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Who Made Books an Endangered Species?

25 May 2011

According to Michael Levin, a multi-bestselling author and business writer, publishers set the book business up for disaster.

Excerpts:

The publishing world gathers . . . at BookExpo America . . . but the one subject attendees won’t be discussing is the coming collapse of publishing and the inevitable disappearance of books.

It’s not just that books are going to Kindles and iPads. It’s that books are going away, and the publishers have no one but themselves to blame.

The traditional New York publishing business model — publish a ton of books, fail to market most of them, and hope that somebody buys something — worked well when publishers had a hammerlock on the distribution and marketing of books. Publishers essentially faced no competition and enjoyed complete control of what books people could publish and sell.

In today’s world, however, anyone from John Grisham to John Doe can put up a book online with Smashwords, Lulu, or Kindle Direct, and bypass publishers — and bookstores — all together. Authors can use Google AdWords or social networking strategies to market their books far more effectively than publishers ever could. So who needs New York?

. . . .

But the real reason why books are going to vanish is the remarkably un-business-like business model of the publishers. Think of General Motors — decades of inefficiency, but without the federal bailouts.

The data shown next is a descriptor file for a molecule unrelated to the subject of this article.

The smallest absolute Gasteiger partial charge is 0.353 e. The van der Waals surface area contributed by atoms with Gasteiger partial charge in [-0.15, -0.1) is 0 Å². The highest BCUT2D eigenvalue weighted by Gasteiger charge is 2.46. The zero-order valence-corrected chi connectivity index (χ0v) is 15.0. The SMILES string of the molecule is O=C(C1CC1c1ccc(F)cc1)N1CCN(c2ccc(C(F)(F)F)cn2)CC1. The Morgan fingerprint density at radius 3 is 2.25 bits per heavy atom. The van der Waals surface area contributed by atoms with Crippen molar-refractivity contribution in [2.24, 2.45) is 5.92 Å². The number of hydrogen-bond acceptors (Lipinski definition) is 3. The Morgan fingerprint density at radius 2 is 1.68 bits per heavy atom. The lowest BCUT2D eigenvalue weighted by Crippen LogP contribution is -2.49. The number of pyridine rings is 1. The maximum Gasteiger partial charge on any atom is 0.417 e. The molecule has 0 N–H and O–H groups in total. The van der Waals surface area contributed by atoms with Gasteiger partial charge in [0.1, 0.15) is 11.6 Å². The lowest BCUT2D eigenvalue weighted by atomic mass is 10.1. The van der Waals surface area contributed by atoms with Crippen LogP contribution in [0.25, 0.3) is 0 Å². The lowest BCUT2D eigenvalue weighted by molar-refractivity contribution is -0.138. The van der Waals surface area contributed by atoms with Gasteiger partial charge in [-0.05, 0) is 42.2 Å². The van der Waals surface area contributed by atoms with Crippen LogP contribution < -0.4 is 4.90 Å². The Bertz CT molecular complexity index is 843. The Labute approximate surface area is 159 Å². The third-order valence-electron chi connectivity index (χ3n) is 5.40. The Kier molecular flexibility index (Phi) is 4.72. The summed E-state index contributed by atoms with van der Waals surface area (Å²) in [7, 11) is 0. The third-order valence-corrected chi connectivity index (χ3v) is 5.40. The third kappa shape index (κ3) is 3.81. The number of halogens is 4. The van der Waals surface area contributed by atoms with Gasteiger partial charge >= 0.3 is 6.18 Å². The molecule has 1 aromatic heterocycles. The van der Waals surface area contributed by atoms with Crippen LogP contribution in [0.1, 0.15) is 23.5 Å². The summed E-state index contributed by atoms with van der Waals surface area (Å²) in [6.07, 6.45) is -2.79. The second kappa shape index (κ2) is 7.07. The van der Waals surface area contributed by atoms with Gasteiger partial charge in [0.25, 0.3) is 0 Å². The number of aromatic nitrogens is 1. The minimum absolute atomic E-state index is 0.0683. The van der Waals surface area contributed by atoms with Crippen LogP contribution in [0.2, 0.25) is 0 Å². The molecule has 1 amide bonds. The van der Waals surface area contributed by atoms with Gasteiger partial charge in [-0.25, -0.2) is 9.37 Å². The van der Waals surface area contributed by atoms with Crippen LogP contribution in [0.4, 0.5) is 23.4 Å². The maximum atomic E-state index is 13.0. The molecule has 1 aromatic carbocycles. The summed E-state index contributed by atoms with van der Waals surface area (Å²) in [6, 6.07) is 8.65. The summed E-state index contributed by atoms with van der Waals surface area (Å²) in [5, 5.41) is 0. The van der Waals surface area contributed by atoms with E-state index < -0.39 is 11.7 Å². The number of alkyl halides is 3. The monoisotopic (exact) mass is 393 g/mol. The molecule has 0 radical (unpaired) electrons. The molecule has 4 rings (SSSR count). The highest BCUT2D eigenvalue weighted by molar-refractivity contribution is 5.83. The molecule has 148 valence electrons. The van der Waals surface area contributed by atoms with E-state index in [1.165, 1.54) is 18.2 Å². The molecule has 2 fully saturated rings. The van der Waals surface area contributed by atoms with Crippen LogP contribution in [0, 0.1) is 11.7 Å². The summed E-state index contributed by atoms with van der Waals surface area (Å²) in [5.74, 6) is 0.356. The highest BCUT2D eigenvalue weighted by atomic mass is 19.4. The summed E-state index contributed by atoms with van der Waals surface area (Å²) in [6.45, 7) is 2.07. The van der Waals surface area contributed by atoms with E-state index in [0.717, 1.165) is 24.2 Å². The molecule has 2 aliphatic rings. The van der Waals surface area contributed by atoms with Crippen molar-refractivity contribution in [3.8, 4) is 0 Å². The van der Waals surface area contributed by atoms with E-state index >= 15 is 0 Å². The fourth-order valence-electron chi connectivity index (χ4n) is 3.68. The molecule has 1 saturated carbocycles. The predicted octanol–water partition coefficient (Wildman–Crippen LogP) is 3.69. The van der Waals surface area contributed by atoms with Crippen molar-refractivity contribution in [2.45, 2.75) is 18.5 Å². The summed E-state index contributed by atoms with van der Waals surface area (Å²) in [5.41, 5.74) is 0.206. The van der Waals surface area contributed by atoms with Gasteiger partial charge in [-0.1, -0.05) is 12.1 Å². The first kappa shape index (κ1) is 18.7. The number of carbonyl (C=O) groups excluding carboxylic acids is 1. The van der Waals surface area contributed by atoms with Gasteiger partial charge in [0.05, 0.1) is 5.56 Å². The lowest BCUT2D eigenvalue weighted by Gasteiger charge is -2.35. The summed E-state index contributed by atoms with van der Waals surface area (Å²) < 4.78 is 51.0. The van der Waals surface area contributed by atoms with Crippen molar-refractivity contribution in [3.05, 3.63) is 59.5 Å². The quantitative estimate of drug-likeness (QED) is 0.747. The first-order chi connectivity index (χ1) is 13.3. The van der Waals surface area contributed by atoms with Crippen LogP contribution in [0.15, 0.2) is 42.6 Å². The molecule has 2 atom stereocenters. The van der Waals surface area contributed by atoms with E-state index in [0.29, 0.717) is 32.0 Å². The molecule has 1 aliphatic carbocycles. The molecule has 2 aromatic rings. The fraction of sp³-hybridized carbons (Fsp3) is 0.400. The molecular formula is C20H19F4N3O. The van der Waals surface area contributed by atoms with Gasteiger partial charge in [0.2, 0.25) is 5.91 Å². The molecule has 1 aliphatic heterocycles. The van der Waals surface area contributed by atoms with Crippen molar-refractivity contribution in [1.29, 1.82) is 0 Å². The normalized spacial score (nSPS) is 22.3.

In no other industry do producers actually wait passively to see what products are suggested to them, instead of doing market research to see what people really want to buy. Yet publishers seldom generate book ideas; instead they wait for literary agents to submit proposals. Houses decide which book to publish based on little more than a gut feeling that says, “I think we can make money selling this!”

. . . .

Most of the major publishers today are owned by international conglomerates who, at some point, will awaken to the realization that English majors in their employ are spending millions of dollars on books that no one wants to read.

. . . .

Especially in the Internet era, you can’t make money putting books on trucks and hoping someone buys them.

Link to the rest at Forbes Booked

Big Publishing

2 Comments to “Who Made Books an Endangered Species?”

  1. Karen (Karen LeRosier)

    “remarkably un-business-like business model…Think of General Motors — decades of inefficiency, but without the federal bailouts.”
    Exactly! Thank you! It isn’t the Kindle or i-pad that caused this issue. It began long ago and gained steam when chains drove indie bookstores out, and snowballed when Borders sold their on-line books sales to Amazon. ebooks, eReaders and 70% for self-publishers was just that last straw.

    Wouldn’t it be refreshing if, instead of blaming or attacking ebooks, these Businesses call a press conference and say, “oops! We’re sorry we’ve repressed you writers, We’re sorry we’ve never asked Readers what they want to read. I only did it out love, only wanted to elevate you up from the ignorant masses. What can we do to fix this?”

    Pollyanna-ish? Um, I do write urban fantasy after all!

    • Karen – I agree that indieworld would be much smaller if multi-published authors like Joe Konrath, Kristine Kathryn Rusch and Dean Wesley Smith had more warm, fuzzy feelings about their experiences in the traditional publishing world.

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